From our Educator Guest Blogger Series
None of us like to admit it, but as educators, we’ve all had this thought. We plan for weeks in advance but adapt on the fly; we coach and support; facilitate and problem solve; and we are sometimes even caregivers. And our list of tasks seem to grow every year. We are held accountable for our students’ academic growth, and held responsible for the social, emotional, and mental health.
The influence of social media and shifts in parenting styles over the last decade have added another layer of challenges. And don’t get me started on 2020. We do all of this for a salary that is average at best, and a burden that is heavier than most.
So, is it actually worth it?
I read a book a few months ago called How Children Succeed, by Paul Tough. In this book, he mentions an experiment conducted by a Dr. Michael Meaney of McGill University. It's really fascinating, and it's very detailed, but here's the short version:
Researchers began to notice that after they handled young lab rats, and put them back in their cage, some mother rats would immediately go over and lick and groom their young ones, while other mothers would ignore their young. Turns out, when a researcher handled a rat, it produced anxiety and stress hormones, and the licking and grooming from mom would counteract those hormones. Essentially, the young rats would calm down. They conducted this study over time and found that the rats that were licked and groomed (cared for), lived longer, were more social, healthier, and were less aggressive.
The researchers took it a step farther. They essentially "switched" offspring. They would separate a baby from their mom, and place it with another female rat. The result was the same: if the female rat licked and groomed and "cared for" the young one, the rat had positive results. The researchers concluded that it didn't matter if it was the biological mom, but if the rat who was there with them cared for them, then they were healthier. The research shows that if we care for our students, they are healthier because of it.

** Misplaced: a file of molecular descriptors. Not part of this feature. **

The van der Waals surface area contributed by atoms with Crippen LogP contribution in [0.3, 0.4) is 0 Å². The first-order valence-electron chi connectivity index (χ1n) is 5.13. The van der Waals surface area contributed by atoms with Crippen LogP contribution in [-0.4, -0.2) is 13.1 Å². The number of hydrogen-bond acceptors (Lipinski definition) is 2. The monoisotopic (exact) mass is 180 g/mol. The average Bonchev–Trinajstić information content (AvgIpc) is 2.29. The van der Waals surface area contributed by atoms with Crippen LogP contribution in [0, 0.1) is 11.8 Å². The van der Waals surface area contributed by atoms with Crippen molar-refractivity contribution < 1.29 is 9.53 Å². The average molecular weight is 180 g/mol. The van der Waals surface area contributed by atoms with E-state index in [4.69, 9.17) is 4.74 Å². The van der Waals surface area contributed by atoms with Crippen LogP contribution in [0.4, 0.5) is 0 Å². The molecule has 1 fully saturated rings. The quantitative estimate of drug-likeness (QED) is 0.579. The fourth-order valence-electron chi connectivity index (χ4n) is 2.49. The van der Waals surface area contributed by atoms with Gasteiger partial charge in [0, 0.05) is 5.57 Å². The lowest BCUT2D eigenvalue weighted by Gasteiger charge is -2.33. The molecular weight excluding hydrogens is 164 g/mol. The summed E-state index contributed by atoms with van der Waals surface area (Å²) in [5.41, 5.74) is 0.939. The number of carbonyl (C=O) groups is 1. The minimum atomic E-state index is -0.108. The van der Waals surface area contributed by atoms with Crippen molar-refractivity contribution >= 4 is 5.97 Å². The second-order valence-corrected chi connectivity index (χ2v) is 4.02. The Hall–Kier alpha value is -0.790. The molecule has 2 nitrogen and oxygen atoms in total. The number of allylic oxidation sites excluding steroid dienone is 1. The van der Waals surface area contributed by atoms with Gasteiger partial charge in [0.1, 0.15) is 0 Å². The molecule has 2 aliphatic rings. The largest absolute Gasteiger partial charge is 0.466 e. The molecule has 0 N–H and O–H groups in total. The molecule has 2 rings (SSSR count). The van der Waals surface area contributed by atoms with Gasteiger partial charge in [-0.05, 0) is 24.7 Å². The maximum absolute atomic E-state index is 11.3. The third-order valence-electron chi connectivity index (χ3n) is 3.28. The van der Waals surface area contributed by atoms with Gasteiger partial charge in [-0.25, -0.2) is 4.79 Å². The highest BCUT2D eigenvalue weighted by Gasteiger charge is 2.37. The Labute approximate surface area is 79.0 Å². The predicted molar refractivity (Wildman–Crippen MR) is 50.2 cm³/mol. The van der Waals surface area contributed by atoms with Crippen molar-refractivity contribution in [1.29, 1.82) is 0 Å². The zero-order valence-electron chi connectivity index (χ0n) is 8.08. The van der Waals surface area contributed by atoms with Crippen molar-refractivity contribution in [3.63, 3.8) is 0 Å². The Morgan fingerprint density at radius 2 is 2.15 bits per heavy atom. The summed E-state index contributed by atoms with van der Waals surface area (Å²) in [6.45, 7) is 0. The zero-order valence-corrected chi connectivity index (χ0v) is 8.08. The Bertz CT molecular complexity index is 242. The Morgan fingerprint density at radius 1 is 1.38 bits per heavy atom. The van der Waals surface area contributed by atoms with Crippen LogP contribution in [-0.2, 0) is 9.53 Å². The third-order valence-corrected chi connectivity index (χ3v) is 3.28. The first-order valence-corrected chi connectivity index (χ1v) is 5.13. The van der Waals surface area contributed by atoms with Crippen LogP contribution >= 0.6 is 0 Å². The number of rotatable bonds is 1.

As an assistant principal of a primary school and former kindergarten teacher of 15 years, I can vouch that this is true. I was a 22 year kid when I walked into my first job, and I had 18 five year olds looking at me, relying on me to take care of them. I didn’t know much, but I knew that no matter how much work it took, how much money I did (or didn’t) earn, I had one job- to take care of my kiddos. And the great thing is, this happens everywhere. From the Upstate to the Lowcountry, there are men and women taking care of kids from 3-18, because they know that their students depend on them. No doubt, 2020 has been an exceptionally difficult year. But as we continue that grind, know that what you do is worth it. Hold your head high, and know that your students’ lives are better off because of you. It’s science, after all.
So is it worth it? Quite simply, yes.
Jason Sims is the assistant principal at Laurel Hill Primary School in Mt. Pleasant. Originally from Charlotte, he has been in education since 2004, all in the primary grades. He was selected by the National Association for the Education of Young Children (NAEYC) in 2019 as a Lasting Legacy Scholar, which recognizes educators across the country who are committed to early childhood education. Jason is the author of Thursday Thoughts, a weekly blog about the real life joys and struggles of working in schools. You can subscribe here, or follow Jason on Twitter at @MrSimsAP
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